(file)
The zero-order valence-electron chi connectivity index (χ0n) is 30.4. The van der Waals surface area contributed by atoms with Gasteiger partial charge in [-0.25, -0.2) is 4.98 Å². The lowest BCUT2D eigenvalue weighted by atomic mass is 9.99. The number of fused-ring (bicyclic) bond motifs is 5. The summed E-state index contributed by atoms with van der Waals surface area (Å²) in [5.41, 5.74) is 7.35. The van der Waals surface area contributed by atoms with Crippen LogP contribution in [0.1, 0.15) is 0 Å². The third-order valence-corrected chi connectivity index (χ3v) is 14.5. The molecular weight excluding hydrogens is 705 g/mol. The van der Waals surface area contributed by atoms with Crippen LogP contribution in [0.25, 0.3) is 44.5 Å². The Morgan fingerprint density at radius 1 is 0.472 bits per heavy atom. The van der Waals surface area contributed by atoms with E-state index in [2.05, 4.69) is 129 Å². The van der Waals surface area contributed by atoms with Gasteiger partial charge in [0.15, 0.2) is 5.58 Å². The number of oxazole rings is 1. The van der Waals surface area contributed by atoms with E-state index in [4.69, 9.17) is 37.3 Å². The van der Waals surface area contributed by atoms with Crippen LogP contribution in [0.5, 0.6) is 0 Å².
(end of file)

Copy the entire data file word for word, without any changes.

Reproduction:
The zero-order valence-electron chi connectivity index (χ0n) is 30.4. The van der Waals surface area contributed by atoms with Gasteiger partial charge in [-0.25, -0.2) is 4.98 Å². The lowest BCUT2D eigenvalue weighted by atomic mass is 9.99. The number of fused-ring (bicyclic) bond motifs is 5. The summed E-state index contributed by atoms with van der Waals surface area (Å²) in [5.41, 5.74) is 7.35. The van der Waals surface area contributed by atoms with Crippen LogP contribution in [0.1, 0.15) is 0 Å². The third-order valence-corrected chi connectivity index (χ3v) is 14.5. The molecular weight excluding hydrogens is 705 g/mol. The van der Waals surface area contributed by atoms with Crippen LogP contribution in [0.25, 0.3) is 44.5 Å². The Morgan fingerprint density at radius 1 is 0.472 bits per heavy atom. The van der Waals surface area contributed by atoms with E-state index in [2.05, 4.69) is 129 Å². The van der Waals surface area contributed by atoms with Gasteiger partial charge in [0.15, 0.2) is 5.58 Å². The number of oxazole rings is 1. The van der Waals surface area contributed by atoms with E-state index in [4.69, 9.17) is 37.3 Å². The van der Waals surface area contributed by atoms with Crippen LogP contribution in [0.5, 0.6) is 0 Å².